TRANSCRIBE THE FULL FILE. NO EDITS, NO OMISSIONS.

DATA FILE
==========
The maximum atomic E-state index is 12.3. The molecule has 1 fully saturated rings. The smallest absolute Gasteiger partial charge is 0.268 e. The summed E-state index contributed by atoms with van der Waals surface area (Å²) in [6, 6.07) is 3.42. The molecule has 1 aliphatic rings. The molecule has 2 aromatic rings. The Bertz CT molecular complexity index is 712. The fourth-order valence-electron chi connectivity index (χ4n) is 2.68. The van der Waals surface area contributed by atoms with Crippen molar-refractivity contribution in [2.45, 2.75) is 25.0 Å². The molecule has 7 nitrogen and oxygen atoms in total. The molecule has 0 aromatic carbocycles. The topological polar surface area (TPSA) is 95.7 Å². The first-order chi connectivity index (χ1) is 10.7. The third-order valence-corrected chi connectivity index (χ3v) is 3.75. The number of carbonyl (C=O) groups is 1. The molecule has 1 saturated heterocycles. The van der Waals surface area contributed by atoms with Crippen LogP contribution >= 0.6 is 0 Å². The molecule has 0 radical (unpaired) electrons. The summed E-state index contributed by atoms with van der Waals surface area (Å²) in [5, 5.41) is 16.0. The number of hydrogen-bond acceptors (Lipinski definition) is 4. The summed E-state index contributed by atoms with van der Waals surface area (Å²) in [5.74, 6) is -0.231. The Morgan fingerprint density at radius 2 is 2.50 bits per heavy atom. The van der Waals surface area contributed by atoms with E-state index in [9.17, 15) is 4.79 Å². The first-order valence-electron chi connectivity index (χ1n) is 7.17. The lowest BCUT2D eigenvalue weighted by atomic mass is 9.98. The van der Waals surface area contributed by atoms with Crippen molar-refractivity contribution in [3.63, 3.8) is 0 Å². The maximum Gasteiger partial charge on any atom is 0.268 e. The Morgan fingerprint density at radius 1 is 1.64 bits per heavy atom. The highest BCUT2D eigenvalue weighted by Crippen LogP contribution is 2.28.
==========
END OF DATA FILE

The maximum atomic E-state index is 12.3. The molecule has 1 fully saturated rings. The smallest absolute Gasteiger partial charge is 0.268 e. The summed E-state index contributed by atoms with van der Waals surface area (Å²) in [6, 6.07) is 3.42. The molecule has 1 aliphatic rings. The molecule has 2 aromatic rings. The Bertz CT molecular complexity index is 712. The fourth-order valence-electron chi connectivity index (χ4n) is 2.68. The van der Waals surface area contributed by atoms with Crippen molar-refractivity contribution in [2.45, 2.75) is 25.0 Å². The molecule has 7 nitrogen and oxygen atoms in total. The molecule has 0 aromatic carbocycles. The topological polar surface area (TPSA) is 95.7 Å². The first-order chi connectivity index (χ1) is 10.7. The third-order valence-corrected chi connectivity index (χ3v) is 3.75. The number of carbonyl (C=O) groups is 1. The molecule has 1 saturated heterocycles. The van der Waals surface area contributed by atoms with Crippen LogP contribution >= 0.6 is 0 Å². The molecule has 0 radical (unpaired) electrons. The summed E-state index contributed by atoms with van der Waals surface area (Å²) in [5, 5.41) is 16.0. The number of hydrogen-bond acceptors (Lipinski definition) is 4. The summed E-state index contributed by atoms with van der Waals surface area (Å²) in [5.74, 6) is -0.231. The Morgan fingerprint density at radius 2 is 2.50 bits per heavy atom. The van der Waals surface area contributed by atoms with E-state index in [9.17, 15) is 4.79 Å². The first-order valence-electron chi connectivity index (χ1n) is 7.17. The lowest BCUT2D eigenvalue weighted by atomic mass is 9.98. The van der Waals surface area contributed by atoms with Crippen molar-refractivity contribution in [3.63, 3.8) is 0 Å². The maximum Gasteiger partial charge on any atom is 0.268 e. The Morgan fingerprint density at radius 1 is 1.64 bits per heavy atom. The highest BCUT2D eigenvalue weighted by Crippen LogP contribution is 2.28.